One of the more unappreciated genres in film today is the documentary. Documentaries, if done right, have the chance to be even more meaningful than a standard narrative feature film. Not only can an audience learn a large amount of information about a certain subject, but allows audiences to learn about something that really is not talked about, or just kind of under the radar. There have been some powerful documentaries like Restrepo, showing life during wartime, and also some out of the box flicks, like Exit Through the Gift Shop. While both are polar opposite topics, one about war, and one about the culture of street art, aka graffiti, both have a great deal of substance and insight.
That is what is so great about documentaries. They are some of the most out of the box flicks that are always interesting to watch when done well. The King of Kong: A Fistful of Quarters is perhaps the most odd of them all, a story about a rivalry in the classic arcade game Donkey Kong, and the culture behind the classic gaming community. Despite how odd this sounds, King of Kong is by and large my favorite documentary of all time.
The King of Kong follows two polar opposite people, an acclaimed hot sauce maker Billy Mitchell, and a down on his luck teacher Steve Wiebe. While both are vastly different, both have one talent in common, skill in Donkey Kong. The two soon begin to form a rivalry, as both compete to be the best Kong player of all time!
The King of Kong really grabs its audience, and is very engaging throughout. It takes skill to really envelop an audience completely, but director Seth Gordon makes this somewhat odd subject material really interesting. As an audience, you start to build an interest in these classic games, their history, and the people who spend their lives playing and mastering them. For something so minimal, it’s impressive that the content is not only engaging, but extremely so.
Like a documentary should, the film has a fair bit of information, and it dishes its info out well. Unlike some documentaries which feel like a lecture or school book, King of Kong presents information in a very stylish and streamlined way, making it easy to digest, while the audience is learning a fair share on the subject at the same time. Gordon thrives at this especially, using a lot of neat stylistic touches that involve the games.
For a film of this manner, its important to have the right tone, and thankfully, King of Kong does. This film does a great job of never really taking its subject matter too seriously, by having its fair share of laughs and light moments. At the same time, there are a fair share of more sentimental moments involving some of the characters as well, but the film is able to balance these along with its less serious tone.
These people in the film are just out-of-this-world, which is what makes the film so engaging. You can tell that Gordon and crew have a earnest appreciation of these people, despite at times the film showing these characters acting in a less than ideal way. That is where the movie really becomes something special, though.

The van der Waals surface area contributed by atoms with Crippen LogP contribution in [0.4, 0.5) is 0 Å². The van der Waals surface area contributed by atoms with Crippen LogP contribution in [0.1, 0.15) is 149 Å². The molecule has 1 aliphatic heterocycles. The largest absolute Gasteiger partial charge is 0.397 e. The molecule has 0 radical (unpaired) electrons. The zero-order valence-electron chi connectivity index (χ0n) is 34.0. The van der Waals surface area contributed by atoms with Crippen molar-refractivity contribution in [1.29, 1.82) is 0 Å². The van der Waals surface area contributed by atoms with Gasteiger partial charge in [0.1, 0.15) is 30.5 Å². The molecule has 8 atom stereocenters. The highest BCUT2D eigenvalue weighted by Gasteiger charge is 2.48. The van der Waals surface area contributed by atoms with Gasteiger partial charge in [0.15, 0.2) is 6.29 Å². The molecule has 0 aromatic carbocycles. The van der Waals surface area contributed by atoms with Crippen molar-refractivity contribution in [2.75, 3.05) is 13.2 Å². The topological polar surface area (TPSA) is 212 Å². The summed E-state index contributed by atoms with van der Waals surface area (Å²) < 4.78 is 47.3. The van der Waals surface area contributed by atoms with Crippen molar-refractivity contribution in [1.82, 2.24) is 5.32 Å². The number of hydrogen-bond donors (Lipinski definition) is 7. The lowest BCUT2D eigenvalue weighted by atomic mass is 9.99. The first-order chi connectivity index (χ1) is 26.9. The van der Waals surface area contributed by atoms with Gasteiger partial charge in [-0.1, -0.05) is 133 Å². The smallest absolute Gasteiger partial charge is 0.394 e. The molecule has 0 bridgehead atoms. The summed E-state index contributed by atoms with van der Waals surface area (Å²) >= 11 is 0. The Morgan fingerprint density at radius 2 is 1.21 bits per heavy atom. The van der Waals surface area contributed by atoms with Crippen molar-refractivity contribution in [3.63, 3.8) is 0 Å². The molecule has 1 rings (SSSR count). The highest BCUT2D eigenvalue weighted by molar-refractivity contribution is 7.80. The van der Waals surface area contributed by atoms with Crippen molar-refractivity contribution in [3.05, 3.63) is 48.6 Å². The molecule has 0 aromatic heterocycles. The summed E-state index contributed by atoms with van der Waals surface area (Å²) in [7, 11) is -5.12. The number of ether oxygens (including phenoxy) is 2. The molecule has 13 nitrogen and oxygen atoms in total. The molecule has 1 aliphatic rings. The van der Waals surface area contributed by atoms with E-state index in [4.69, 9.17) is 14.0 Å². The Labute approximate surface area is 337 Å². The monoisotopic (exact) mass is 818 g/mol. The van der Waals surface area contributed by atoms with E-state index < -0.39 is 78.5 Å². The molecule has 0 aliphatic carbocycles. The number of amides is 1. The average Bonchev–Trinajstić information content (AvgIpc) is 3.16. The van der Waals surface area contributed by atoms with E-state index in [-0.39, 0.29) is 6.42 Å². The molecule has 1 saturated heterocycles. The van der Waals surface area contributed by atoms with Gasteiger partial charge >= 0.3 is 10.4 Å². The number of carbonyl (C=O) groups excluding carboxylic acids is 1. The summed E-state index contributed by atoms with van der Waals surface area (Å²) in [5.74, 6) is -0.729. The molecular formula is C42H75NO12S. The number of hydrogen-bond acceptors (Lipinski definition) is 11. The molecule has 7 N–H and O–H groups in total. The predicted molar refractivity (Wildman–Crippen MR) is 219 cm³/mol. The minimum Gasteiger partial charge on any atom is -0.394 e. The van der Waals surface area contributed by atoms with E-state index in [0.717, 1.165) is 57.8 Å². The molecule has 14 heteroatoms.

Many of the people involved in the film have came out complaining about how they were depicted in the film, but honestly, it feels like they were caught red-handed as the conniving people they are. The King of Kong displays a kind of niche group of classic gamers that feels like they would all be relatively cool guys, but in reality, most of them cheat and fix things in their own way, ignoring what is truly right. The ringleader of this all is hot sauce tycoon Billy Mitchell.
One of the more interesting elements about the film is that is has a narrative-like feel to its story. On one side, the down-on his luck teacher Steve Wiebe, trying to break the Donkey Kong record, while keeping his integrity, on the other, Billy Mitchell, who chases victory no matter the cost. These two characters set-up a sort of underdog story, which turns out to be very involving and engaging. It’s impressive how the film manages this narrative, along with teaching its audiences a thing or two about the niche group of video games.
This movie surprisingly made me laugh a good amount of times, mostly just due to the insanity of some of these characters and their decisions, and put into the perspective that it’s all just over a video game. One person in particular, Brian Kuh, always got a laugh from me, just due to some of his tactics or reactions to an event.
Kill screen coming up!
The King of Kong: A Fistful of Quarters is by and large my favorite documentary of all time, and for good reason. Its balance between a narrative-like underdog story and documentary information is sublime, and it’s just a blast to watch throughout.
Do a Shot: for each time a character is caught doing something bad.
Take a Drink: during each ridiculous character moment.
Do a Shot: for the kill screen!